One should not think that it is by chance that one has received this present awakening. Sometimes one says, “Now that I feel that I do not lack anything and I have no concerns, my mind is clear and sound now, and for that reason I can focus my mind and desire on the work of God.”

It follows that one can say that his entire engagement in the work of God is, “his power and the might of his hand hath gotten him that wealth.” Thus, when one can engage and attain spiritual needs, one should believe that this is the answer to the prayer. What one has prayed for before, that prayer has now been answered.

Also, sometimes when reading some book, and the Creator opens one’s eyes and he feels some awakening, then too one’s regular conduct is to relate it to chance. However, it is all guided.

Although one knows that the whole Torah is the names of the Creator, how can one say that through the book one is reading came some kind of sublime sensation? One must know that one often reads the book and knows that the whole Torah is the names of the Creator, but nevertheless receives no luminescence and sensation. Instead, everything is dry and the knowledge that one knows does not help him at all.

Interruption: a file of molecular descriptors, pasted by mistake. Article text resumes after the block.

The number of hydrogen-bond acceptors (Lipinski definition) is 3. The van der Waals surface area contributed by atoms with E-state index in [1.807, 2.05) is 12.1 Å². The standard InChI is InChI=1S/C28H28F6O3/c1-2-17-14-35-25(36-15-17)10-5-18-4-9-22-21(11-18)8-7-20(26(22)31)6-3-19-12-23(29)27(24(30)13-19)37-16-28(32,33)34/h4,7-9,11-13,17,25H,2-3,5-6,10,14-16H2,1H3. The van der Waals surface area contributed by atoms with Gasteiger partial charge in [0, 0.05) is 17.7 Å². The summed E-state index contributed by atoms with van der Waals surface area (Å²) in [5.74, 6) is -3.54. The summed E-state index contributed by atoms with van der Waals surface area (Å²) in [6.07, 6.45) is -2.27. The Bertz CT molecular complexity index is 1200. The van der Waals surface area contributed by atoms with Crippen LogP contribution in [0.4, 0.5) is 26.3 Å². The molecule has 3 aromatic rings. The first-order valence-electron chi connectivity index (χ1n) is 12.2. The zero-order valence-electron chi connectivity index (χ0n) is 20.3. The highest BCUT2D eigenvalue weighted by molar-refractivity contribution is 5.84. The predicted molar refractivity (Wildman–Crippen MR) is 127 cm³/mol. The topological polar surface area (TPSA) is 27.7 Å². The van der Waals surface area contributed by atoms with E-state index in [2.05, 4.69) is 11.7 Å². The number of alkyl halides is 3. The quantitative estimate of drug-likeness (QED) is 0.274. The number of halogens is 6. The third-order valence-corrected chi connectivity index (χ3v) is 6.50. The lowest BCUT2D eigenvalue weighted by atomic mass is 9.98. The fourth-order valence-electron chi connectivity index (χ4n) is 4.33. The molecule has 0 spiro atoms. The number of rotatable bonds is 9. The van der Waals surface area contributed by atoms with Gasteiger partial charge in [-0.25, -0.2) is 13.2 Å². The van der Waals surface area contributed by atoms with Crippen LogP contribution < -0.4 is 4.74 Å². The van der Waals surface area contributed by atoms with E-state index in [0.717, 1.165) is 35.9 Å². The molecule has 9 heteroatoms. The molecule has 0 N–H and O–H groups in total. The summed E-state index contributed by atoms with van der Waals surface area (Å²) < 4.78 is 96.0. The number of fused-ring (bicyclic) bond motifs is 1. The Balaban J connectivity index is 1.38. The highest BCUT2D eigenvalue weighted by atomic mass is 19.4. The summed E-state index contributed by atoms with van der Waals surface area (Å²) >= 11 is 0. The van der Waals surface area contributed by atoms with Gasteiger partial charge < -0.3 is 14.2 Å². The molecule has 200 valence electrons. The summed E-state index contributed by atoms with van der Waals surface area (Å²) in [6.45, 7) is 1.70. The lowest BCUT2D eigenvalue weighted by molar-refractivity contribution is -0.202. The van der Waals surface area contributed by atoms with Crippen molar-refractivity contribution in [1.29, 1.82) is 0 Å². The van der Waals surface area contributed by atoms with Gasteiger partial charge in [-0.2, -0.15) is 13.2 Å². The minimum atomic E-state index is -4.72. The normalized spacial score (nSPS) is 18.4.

Hence, when one studies in a certain book and hangs his hope in Him, one’s study should be on the basis of faith, that one believes in Providence and that the Creator will open his eyes. At that time one becomes needy of the Creator and thus has contact with the Creator. By that one can attain adhesion with Him.

There are two forces that contradict each other, an Upper Force and a Lower Force. The Upper Force is, as it is written, “Every one that is called by My Name, and whom I have created for My glory.” This means that the whole world was created only for the glory of the Creator. The Lower Force is the will to receive that argues that everything was created for it, both corporeal and spiritual things, all is for self-love.

The will to receive argues that it deserves this world and the next world. Of course, the Creator is the winner, but this is called “the path of pain.” It is called “a long way.” But there is a short way, called “the path of Torah.” It should be everyone’s intention—to shorten time.

This is called “I will hasten it.” Otherwise it will be “in its time,” as our sages said, “rewarded—I will hasten it; not rewarded—in its time,” “that I place upon you a king such as Haman, and he will force you to reform.”

The Torah begins from Beresheet (In the beginning), etc. “Now the earth was unformed and void, and darkness,” etc., and ends, “in the sight of all Israel.”

In the beginning we see that the land is “unformed and void, and darkness,” but then when they correct themselves to bestow, then they are rewarded with “and God said, let there be light etc.” until the Light appears “in the sight of all Israel.”